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Fresh Hiking News For You
June 17, 2020
June/July 2020: A Note From Diane
Here's another round of fresh hiking news, enough to hold you for a few months.
That's my way of saying I plan to take a short hiatus and will be back with an August edition of this newsletter.
Ready to roll? Let's jump right in.
Summer Outdoor ResourcesIf your favorite hiking destinations aren't open yet, use this compilation of ways to stay engaged with the outdoors with books, blogs, podcasts, documentaries and more, from American Hiking Society:
Outdoors At Home
Feeling a little weirded out about the ethics of returning to a hiking trail near you?
Wondering how to stay safe while keeping others safe?
Want to go camping but don't have the equipment all lined up? Let the Arrive company help you out.
You can rent what you need, wherever you are, when you need it.
Arrive Gear Rental
A newsletter reader suggested this resource in northern Wisconsin as a free wedding venue for couples who have had to cancel their weddings due to COVID-19:
Free Outdoorsy Wedding Venue
Hiking For Her Media MentionsI offer these to you not to toot the HFH horn (don't even have one!), but to give you a chance to trip down memory lane.
And to gain some new resources.
Last month I was asked to share a hiking memory as part of REI Co-op's 82nd anniversary celebration. I wrote about my first backpacking trip, on Isle Royale in Lake Superior.
My memory is #3 on this list (and they’re all worth a read):
Hiking For Her was featured in this video entitled 6 Helpful Resources For Those Who Love Outdoor Adventures.
I’m third, around the 1:45 minute mark.
Adventure Resources Video 2020
A Common Hiking FearWhat to do if you get lost - this is one of the top things hikers write to me about.
Stay found, and if that goes south on you, use my tried and true approach to keep yourself safe:
8 Ways Hiking Makes You SmarterI've been thinking a lot lately about how hikers are well equipped to deal with our current reality.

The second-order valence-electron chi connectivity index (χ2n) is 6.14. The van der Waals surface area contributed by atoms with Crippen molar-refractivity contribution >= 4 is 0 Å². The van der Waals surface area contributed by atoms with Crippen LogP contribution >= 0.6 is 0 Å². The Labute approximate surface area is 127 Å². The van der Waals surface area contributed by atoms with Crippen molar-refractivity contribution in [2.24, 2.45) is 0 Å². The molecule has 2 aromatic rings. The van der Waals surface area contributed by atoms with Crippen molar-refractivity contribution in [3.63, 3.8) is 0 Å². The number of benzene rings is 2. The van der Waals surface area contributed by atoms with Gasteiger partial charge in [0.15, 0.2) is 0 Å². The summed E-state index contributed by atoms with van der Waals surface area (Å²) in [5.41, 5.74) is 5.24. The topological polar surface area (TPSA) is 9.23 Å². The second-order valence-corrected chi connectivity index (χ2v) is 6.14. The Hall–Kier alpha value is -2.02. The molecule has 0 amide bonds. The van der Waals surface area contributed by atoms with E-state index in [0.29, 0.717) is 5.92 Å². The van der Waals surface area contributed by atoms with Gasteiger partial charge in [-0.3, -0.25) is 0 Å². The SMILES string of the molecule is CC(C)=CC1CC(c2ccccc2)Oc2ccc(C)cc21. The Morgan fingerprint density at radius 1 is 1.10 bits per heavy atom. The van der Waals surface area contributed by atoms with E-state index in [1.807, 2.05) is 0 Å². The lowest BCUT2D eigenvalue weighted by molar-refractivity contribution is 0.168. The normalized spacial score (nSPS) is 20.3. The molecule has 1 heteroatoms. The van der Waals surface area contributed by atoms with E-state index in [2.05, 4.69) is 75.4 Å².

We're used to delayed gratification: we chip away at switchbacks and long miles in order to get to the destination.
We know how to endure: insect bites, stinging vegetation (nettles where I'm from), sore muscles, fatigue, thirst and more.
We understand our bodies and how to take good care of them.
And we enjoy a good challenge.
Does that mean we're smarter than the average bear? Not sure, but I was inspired to come up with 8 ways hiking makes you smarter:
Of course we’re being modest here. There are way more than 8 ways, but why make other types of athletes jealous? ;)
If you've got anything to add to the list, hit reply and send it along. Because together, we really are smarter!
A Worthy GoalOur brains are getting a good workout when we hike (see article above).
So, too, our muscles and bones.
But can we keep going through the decades?
I plan to hike well into my nineties, what about you?
If you need a little convincing (or inspiration), meet three women who agree that "move it or lose it" is the best way to face aging.
First up, Julia 'Hurricane' Hawkins. She is 104 years of age, and holds world records for her age group in sprinting. Julia has been competing in 'Olympics' for over-50s since the '80s.
Read about Centenarian Olympics from her perspective here:
Quest For Gold As We Age
Read this story about 90+ year old William Kemsley, an avid hiker who shares his musings on hiking in an aging body on his eponymous website:
Backpacker Bill Interview
Outdoor Inclusivity ResourcesI wanted to share one of the most extensive collections of resources for education and inclusiveness in the outdoor industry that I’ve found thus far, from The Trek.
You can choose your favorite learning method to explore this important topic: read, listen, watch.
Or dabble in all 3 channels, there's so much to explore.
There are also suggestions for how to challenge the narrative, spend your money to support inclusive businesses, and interesting social media folks to follow.
And if that’s not enough, there are even more resources for you at the end of the resource guide.
Back again in AugustI'm going to play hooky for a bit while I get some things sorted out, but I'll be back soon with more resources and news.
Meanwhile, there are 800 pages on the website (link below) for you to explore. Use the search box at the top of every page to get to what you want without getting (ahem) lost.
Take care, take time, take a deep breath of sweet fresh air every chance you get.
Diane a.k.a. Happy Hiker
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